Bulk forming and cutting are widely used to shape metals in industrial production. Bulk forming is characterized by large strains, extensive plastic deformation and large surface expansions. Cutting is characterized by high speeds, high pressures and high temperatures. The prevailing conditions during these processes lead to transfer of work material to tools. In bulk forming this is a significant problem. The transferred work material is hardened and becomes harder than the work material, causing galling. This leads to high friction and high forming forces, bad surface finish of the formed products and significant difficulties to produce complicated geometries. In cutting, transfer of work material can be desired for protection of the tool surface. However, the transfer film has to be of the correct type to provide a stable and predictive behaviour during operation.

In this thesis the influence from tool material and surface treatment on work material transfer has been studied for both applications, with the use of simplified laboratory test methods followed by extensive surface studies. Both the tendency to, appearance of and chemical composition of work material transfer is evaluated. The results are compared with real industrial examples, to ensure that the correct mechanisms are mimicked.

In forming, the problems arise when poor lubrication prevails, due to high forming forces or large surface expansions. The transfer of work material can then be avoided with the use of a galling resistant coating, offering low adhesion. However, the coating has to be as smooth as possible, to avoid activation of the work material and subsequent transfer.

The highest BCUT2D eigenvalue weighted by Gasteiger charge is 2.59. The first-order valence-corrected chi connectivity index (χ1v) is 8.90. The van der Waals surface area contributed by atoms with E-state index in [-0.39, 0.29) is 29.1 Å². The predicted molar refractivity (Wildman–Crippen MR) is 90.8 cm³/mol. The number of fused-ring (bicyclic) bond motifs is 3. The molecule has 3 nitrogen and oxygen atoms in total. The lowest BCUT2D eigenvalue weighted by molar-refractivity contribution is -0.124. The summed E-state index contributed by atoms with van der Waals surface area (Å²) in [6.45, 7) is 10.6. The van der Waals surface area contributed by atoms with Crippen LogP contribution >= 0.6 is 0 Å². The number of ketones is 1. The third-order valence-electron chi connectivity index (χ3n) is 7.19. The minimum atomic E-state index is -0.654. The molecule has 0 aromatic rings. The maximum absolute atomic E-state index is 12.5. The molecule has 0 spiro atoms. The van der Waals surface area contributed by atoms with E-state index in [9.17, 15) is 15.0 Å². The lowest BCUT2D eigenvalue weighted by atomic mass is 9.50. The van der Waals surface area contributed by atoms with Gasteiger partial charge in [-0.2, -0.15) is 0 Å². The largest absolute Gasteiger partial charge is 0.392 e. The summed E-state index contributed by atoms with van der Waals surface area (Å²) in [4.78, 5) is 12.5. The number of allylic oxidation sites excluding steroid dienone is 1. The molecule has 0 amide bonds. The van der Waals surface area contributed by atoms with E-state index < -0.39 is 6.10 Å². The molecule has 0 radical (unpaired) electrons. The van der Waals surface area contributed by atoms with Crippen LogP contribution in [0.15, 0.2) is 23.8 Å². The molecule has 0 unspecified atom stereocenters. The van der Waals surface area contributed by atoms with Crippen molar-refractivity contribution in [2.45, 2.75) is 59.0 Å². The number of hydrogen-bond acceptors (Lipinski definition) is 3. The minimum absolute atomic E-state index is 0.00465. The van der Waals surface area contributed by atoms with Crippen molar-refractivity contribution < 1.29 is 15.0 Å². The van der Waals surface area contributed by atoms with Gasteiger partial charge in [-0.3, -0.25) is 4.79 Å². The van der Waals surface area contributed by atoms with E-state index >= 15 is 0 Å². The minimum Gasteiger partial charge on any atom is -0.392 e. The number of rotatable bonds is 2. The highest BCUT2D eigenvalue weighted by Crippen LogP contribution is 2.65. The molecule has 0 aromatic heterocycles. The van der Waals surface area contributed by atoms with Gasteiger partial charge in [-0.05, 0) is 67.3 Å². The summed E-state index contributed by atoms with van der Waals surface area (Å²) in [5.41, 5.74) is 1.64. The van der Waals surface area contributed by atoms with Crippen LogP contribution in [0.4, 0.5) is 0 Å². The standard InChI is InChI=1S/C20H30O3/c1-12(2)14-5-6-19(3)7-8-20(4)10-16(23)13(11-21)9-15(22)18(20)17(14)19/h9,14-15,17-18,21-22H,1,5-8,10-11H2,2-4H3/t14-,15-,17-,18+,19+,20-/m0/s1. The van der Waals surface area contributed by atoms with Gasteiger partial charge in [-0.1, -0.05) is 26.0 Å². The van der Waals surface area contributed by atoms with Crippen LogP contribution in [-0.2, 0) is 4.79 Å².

In cutting, the desired transfer film can be obtained by choosing the correct cutting parameters. The geometry and material of the fabricated component is often predetermined, setting the general cutting conditions, but the cutting speed influences the formation of the transfer film. Too low speed or too high speed leads to an unstable cutting process and poor surface finish of the piece. The speed intervals for each mechanism are partly determined by the tool material and thus by the tool coating.

Place, publisher, year, edition, pages
Uppsala: Acta Universitatis Uppsaliensis, 2012. p. 68
Series
Digital Comprehensive Summaries of Uppsala Dissertations from the Faculty of Science and Technology, ISSN 1651-6214 ; 894
Keywords
Tribology, Friction, Forming, Cutting, Galling, Material transfer, Tribological coatings, Surface finish, Micro mechanisms, Aluminium
National Category
Engineering and Technology
Research subject
Materials Science
Identifiers
urn:nbn:se:uu:diva-165828 (URN)978-91-554-8261-9 (ISBN)
Public defence
2012-03-02, Häggsalen, Lägerhyddsvägen 1, Uppsala, 10:15 (Swedish)
Supervisors
Available from: 2012-02-10 Created: 2012-01-10 Last updated: 2013-04-08

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Heinrichs, JannicaJacobson, Staffan